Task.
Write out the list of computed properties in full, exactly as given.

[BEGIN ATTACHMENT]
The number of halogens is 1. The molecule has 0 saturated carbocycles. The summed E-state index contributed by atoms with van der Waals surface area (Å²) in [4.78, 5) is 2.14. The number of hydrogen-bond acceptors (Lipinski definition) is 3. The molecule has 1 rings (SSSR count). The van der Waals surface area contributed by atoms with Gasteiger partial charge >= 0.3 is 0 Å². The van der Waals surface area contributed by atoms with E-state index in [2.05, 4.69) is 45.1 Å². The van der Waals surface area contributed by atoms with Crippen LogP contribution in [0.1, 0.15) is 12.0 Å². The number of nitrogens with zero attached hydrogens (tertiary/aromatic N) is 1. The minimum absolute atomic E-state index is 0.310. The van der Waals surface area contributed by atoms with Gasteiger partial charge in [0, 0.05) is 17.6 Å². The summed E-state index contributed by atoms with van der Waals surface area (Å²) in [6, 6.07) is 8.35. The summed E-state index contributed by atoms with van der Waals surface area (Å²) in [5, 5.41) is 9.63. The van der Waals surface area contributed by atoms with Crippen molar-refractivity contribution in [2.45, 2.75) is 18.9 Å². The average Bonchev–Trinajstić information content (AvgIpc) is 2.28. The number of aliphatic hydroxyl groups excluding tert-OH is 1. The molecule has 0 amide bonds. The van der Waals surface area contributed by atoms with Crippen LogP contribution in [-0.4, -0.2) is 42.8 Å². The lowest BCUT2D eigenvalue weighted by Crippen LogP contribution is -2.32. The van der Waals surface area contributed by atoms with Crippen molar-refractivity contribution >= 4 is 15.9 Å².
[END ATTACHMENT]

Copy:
The number of halogens is 1. The molecule has 0 saturated carbocycles. The summed E-state index contributed by atoms with van der Waals surface area (Å²) in [4.78, 5) is 2.14. The number of hydrogen-bond acceptors (Lipinski definition) is 3. The molecule has 1 rings (SSSR count). The van der Waals surface area contributed by atoms with Gasteiger partial charge >= 0.3 is 0 Å². The van der Waals surface area contributed by atoms with E-state index in [2.05, 4.69) is 45.1 Å². The van der Waals surface area contributed by atoms with Crippen LogP contribution in [0.1, 0.15) is 12.0 Å². The number of nitrogens with zero attached hydrogens (tertiary/aromatic N) is 1. The minimum absolute atomic E-state index is 0.310. The van der Waals surface area contributed by atoms with Gasteiger partial charge in [0, 0.05) is 17.6 Å². The summed E-state index contributed by atoms with van der Waals surface area (Å²) in [6, 6.07) is 8.35. The summed E-state index contributed by atoms with van der Waals surface area (Å²) in [5, 5.41) is 9.63. The van der Waals surface area contributed by atoms with Crippen molar-refractivity contribution in [2.45, 2.75) is 18.9 Å². The average Bonchev–Trinajstić information content (AvgIpc) is 2.28. The number of aliphatic hydroxyl groups excluding tert-OH is 1. The molecule has 0 amide bonds. The van der Waals surface area contributed by atoms with Crippen LogP contribution in [-0.4, -0.2) is 42.8 Å². The lowest BCUT2D eigenvalue weighted by Crippen LogP contribution is -2.32. The van der Waals surface area contributed by atoms with Crippen molar-refractivity contribution >= 4 is 15.9 Å².